JULY 3 – SAINT THOMAS, Apostle and Co-Patron

The Synoptic Gospels mention Thomas only as a member of the Twelve, in contrast to the Fourth Gospel which provides a series of vignettes, in which Thomas is at the forefront. For example, when Jesus decides to go to Judea to resuscitate Lazarus, it is Thomas who confronts the other disciples: “Let us also go and die with him.” At the Last Supper, Thomas protests: “Lord we do not know where you are going. How can we know the way?” Jesus answers: “I am the way.”

In the narratives of the appearance of the Risen Lord, Thomas is reluctant to believe the testimony of the disciples who have seen the Lord, and demands physical evidence and a personal encounter. A week later, his request is granted, and Thomas responds with a perfect act of faith: “My Lord and my God.” Jesus accepts his confession, but praises those who believe without seeing. The last mention of Thomas is when he accompanies Peter when Peter goes fishing.

The fourth Gospel refers to Thomas as the Twin, a Greek translation of the Aramaic Te’ôma’, but we do not know the Twin’s proper name. Some Gnostics speculated that Thomas as the twin of Jesus himself, and the Docent Court composed the apocryphal Gospel according to Thomas.

It is not unthinkable that the Johannine portrayal of Thomas touching the physical wounds of the Risen Lord is an indirect response to the nascent Gnostic-Docent tradition.

According to Claret, a missionary must have a profound experiential knowledge of Christ in order to preach. “[Thomas] was able to demonstrate faith in the resurrection of the Son of God, as St. John did in the passion and death of Jesus. He added the vision to the belief, the consolation of seeing the merit of submission, the evidence of the eyes in the darkness of faith. It seems to me see of one walking with fervor to the ends of the world, and without fear of the chains, nor of death. It doesn’t focus on the shipwrecks nor the betrayals, or the slanders. In all places, he preaches that which had been denied; and says to everyone what another apostle is saying: we witness to what our eyes have seen and our hands have touched.”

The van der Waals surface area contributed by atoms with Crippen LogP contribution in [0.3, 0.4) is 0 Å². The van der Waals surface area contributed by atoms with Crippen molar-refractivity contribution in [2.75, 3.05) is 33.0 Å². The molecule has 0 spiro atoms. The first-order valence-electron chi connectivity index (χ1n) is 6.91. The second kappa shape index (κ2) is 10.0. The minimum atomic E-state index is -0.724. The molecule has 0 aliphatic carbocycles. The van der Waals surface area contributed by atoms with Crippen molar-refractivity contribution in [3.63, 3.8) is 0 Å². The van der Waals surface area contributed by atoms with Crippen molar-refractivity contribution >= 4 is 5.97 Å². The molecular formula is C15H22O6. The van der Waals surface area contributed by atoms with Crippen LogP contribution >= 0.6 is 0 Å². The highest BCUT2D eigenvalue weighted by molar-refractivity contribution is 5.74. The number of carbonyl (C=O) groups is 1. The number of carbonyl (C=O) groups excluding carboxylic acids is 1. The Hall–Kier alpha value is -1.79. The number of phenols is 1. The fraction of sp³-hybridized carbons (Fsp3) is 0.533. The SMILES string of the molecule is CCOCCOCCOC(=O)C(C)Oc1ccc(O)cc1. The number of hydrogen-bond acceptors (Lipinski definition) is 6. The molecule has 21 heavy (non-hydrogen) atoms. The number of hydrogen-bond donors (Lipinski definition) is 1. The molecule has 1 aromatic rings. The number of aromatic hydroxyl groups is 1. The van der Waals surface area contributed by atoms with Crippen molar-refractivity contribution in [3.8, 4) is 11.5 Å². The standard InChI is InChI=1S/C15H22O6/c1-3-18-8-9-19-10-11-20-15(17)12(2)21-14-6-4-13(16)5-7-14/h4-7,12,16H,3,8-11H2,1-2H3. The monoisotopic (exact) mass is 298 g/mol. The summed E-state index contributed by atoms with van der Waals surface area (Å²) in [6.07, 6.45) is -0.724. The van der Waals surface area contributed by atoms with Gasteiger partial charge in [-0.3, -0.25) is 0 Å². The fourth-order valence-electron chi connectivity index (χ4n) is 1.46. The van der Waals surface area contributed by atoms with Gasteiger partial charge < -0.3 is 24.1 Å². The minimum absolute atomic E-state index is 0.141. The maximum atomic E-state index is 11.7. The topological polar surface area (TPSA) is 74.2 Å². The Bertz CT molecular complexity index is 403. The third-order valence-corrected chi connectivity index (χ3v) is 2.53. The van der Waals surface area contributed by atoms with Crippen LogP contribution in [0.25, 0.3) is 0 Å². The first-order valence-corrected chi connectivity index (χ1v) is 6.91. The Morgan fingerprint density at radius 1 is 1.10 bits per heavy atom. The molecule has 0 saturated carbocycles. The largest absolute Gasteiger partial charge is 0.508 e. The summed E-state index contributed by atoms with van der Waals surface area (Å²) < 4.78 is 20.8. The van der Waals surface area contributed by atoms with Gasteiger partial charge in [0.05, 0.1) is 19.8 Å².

Claretian Reflection

Others had recognized Jesus as unique. Early in the Gospel according to John, Nathaniel exclaims: “You are the Son of God.” At Caesarea Philippi, Peter exclaims: “You are the Christ, the Son of the living God.” It is Thomas, however, who is pre-eminent among the first to acknowledge absolutely that the Risen Jesus is divine, and under the power of the Spirit, he is sent to evangelize the Medes and Indians. Undaunted by shipwreck, betrayal, slander, laws of the land and persecution by indigenous peoples. Thomas preaches what he had first denied.

The apostle, who put his hands into the wounds of the Redeemer, received abundantly from those wounds an outpouring of grace and mercy, far surpassing his disbelief.

As the bronze serpent erected by the Hebrews on the battlefield healed them of their snake bites and moved them to turn back to God, the wounds of the Son of God cured Thomas of his unbelief.


  1. BÜHNER, J. A., Voice Apostle, in exegetical Dictionary of the New Testament, t. I, Salamanca 1996.
  2. CLARET. Collection of selected panegyrics, t. V, Barcelona 1860.
  3. LEON-DUFOUR, X., Voice Apostle, in dictionary of the New Testament, Bilbao 2002.
  4. MEIER, J. P., A Marginal Jew, t. III, Estella 2004.
  5. ODELAIN, O. AND SÉGUINEAU, R., Dictionnaire des noms propres of the Bible, Paris 1978.